Firms could face an increased risk of legal action if they force employees back to work without making safety a priority.
The Prime Minister, Boris Johnson, announced a series of lockdown-easing measures last Sunday. During his speech, Mr Johnson stressed that ‘anyone who can’t work from home, for instance those in construction or manufacturing, should be actively encouraged to go to work.’
Health and safety concerns
The substance of the government’s policy was revealed by the business secretary, Alok Sharma, on Monday. This ‘workplace by workplace’ guidance details the steps required to safely reopen. However, some experts say that company chiefs will face employment claims if workers feel unsafe.
The Law and COVID-19
Claims made by workers are most likely to come under the ‘trust and confidence’ implied in their employment contract. If staff go back to work without adequate safety measures in place, it could could constitute a breach of UK law.
There may also be a rise in sex discrimination claims. This is more likely to happen if schools remain shut and women are placed at a particular disadvantage.
The Workers Union says…
The Workers Union’s chief spokesman, Johnathan Morgan said: ‘The government’s plan to get the country moving is fraught with danger. We understand that it is motivated by trying to protect jobs and growth from the effects of the virus. But, nobody will thank them if they end up risking lives.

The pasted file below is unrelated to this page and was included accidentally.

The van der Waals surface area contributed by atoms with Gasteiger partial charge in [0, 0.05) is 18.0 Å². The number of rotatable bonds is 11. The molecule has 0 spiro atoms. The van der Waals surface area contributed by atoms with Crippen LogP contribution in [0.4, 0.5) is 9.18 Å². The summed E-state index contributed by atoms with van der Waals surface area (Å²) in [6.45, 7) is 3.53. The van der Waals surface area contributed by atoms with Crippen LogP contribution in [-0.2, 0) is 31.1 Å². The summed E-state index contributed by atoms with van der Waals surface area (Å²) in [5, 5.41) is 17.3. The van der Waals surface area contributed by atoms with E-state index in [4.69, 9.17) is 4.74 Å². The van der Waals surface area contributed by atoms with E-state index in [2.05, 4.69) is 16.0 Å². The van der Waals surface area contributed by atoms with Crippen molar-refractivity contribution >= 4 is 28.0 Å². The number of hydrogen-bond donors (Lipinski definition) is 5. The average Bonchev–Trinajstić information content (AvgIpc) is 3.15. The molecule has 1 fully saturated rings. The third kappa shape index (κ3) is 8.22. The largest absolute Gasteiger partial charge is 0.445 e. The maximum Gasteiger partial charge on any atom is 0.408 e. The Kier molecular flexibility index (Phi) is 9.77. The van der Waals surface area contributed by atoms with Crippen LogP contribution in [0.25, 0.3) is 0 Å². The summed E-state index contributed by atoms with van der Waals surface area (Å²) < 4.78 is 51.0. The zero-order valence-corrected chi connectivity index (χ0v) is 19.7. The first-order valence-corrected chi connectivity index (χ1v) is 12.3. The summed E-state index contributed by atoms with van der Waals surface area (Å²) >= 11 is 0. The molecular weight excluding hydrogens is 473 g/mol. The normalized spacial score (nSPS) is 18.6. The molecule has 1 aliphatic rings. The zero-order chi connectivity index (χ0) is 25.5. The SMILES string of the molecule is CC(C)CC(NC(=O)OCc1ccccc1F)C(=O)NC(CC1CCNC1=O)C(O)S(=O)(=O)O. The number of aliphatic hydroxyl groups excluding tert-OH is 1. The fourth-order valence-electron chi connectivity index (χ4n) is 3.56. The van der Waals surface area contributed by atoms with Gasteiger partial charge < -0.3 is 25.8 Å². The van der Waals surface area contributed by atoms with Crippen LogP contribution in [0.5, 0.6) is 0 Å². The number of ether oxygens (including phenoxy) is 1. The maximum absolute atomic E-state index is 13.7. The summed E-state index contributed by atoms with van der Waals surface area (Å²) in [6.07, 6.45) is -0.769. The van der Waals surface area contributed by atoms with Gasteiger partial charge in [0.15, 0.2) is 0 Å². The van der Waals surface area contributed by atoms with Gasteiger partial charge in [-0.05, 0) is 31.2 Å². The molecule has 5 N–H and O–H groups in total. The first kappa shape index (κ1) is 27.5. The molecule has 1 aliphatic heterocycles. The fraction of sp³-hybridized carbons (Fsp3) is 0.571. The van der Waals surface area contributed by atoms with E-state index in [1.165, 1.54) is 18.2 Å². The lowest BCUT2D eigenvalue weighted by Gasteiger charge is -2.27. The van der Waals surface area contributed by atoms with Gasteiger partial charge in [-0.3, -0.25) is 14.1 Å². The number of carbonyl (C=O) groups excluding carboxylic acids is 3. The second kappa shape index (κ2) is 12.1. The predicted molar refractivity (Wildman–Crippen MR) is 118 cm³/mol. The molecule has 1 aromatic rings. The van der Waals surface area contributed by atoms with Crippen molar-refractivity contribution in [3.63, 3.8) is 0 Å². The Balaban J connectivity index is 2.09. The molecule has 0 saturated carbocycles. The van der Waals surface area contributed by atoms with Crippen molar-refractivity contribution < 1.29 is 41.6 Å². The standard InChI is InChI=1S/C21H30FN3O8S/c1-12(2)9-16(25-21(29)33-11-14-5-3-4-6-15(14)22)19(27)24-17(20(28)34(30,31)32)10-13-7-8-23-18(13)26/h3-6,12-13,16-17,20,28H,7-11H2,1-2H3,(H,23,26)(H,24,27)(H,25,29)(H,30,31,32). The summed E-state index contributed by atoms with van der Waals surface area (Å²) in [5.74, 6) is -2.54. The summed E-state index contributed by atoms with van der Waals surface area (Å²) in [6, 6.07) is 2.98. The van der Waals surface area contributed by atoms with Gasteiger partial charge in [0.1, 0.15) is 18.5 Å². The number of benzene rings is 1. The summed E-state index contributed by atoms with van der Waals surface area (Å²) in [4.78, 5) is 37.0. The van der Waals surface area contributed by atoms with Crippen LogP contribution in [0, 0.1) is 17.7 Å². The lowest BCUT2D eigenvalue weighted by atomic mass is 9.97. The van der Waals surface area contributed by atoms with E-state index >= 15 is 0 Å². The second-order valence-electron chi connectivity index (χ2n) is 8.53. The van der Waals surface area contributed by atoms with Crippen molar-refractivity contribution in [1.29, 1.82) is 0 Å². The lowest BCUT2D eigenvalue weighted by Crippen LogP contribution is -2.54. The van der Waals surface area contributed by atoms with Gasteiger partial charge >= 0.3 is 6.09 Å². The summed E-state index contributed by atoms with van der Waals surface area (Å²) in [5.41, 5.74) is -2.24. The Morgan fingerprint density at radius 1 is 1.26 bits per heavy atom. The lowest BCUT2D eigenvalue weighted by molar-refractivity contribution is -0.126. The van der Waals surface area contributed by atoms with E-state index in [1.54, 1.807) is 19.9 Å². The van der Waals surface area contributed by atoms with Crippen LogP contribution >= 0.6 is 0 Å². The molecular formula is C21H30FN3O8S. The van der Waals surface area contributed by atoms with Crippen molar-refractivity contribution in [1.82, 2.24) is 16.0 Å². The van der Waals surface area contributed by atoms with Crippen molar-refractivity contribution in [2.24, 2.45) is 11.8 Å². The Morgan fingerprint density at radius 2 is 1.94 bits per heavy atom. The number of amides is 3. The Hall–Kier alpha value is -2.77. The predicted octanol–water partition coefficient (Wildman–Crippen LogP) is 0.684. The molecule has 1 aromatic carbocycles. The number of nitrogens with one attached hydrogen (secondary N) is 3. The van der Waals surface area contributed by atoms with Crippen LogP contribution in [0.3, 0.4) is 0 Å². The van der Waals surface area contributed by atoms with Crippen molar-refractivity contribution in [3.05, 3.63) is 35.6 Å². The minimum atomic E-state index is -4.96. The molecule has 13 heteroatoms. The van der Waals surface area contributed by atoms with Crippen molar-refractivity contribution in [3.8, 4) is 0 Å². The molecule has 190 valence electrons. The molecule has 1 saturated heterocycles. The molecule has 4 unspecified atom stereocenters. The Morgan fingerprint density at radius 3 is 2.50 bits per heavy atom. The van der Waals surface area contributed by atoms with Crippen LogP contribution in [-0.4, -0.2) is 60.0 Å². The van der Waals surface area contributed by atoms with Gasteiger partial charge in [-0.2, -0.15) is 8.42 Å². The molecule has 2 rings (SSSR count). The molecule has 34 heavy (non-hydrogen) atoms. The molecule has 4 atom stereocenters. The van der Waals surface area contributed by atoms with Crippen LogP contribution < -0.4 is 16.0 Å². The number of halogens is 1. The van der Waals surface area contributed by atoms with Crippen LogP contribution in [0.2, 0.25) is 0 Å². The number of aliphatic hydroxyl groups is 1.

‘We need to see real leadership, and that means putting the nation’s health ahead of any other concern. Employers need more than step-by-step guidance. They need to be told that moves to rush their workforce back are dangerous and inappropriate without adequate safety precautions. Scotland, Wales and Northern Ireland haven’t followed the changes, so why are English workers being put at greater risk?’
Mr Morgan went on to highlight the likelihood of further disruption if employers experience a wave of legal action.
‘Workers have suffered enough in the last ten years with austerity, depressed wages and now COVID-19. At the same time, nobody wants to see companies stressed by the lockdown collapse under the weight of legal bills. The impact on jobs and the social fabric of the country would be truly dreadful.
‘There are ways out of this don’t involve unnecessary risk. For example, we’d like to see the government create a ‘PPE fund’ for employers. This would specify and supply safety equipment to meet and exceed the minimum acceptable risk level. But we’re open to suggestions on how this and other ideas could work.
‘As always our doors are open to discuss these issues with the government.’
The Workers Union – Britain’s hardest working union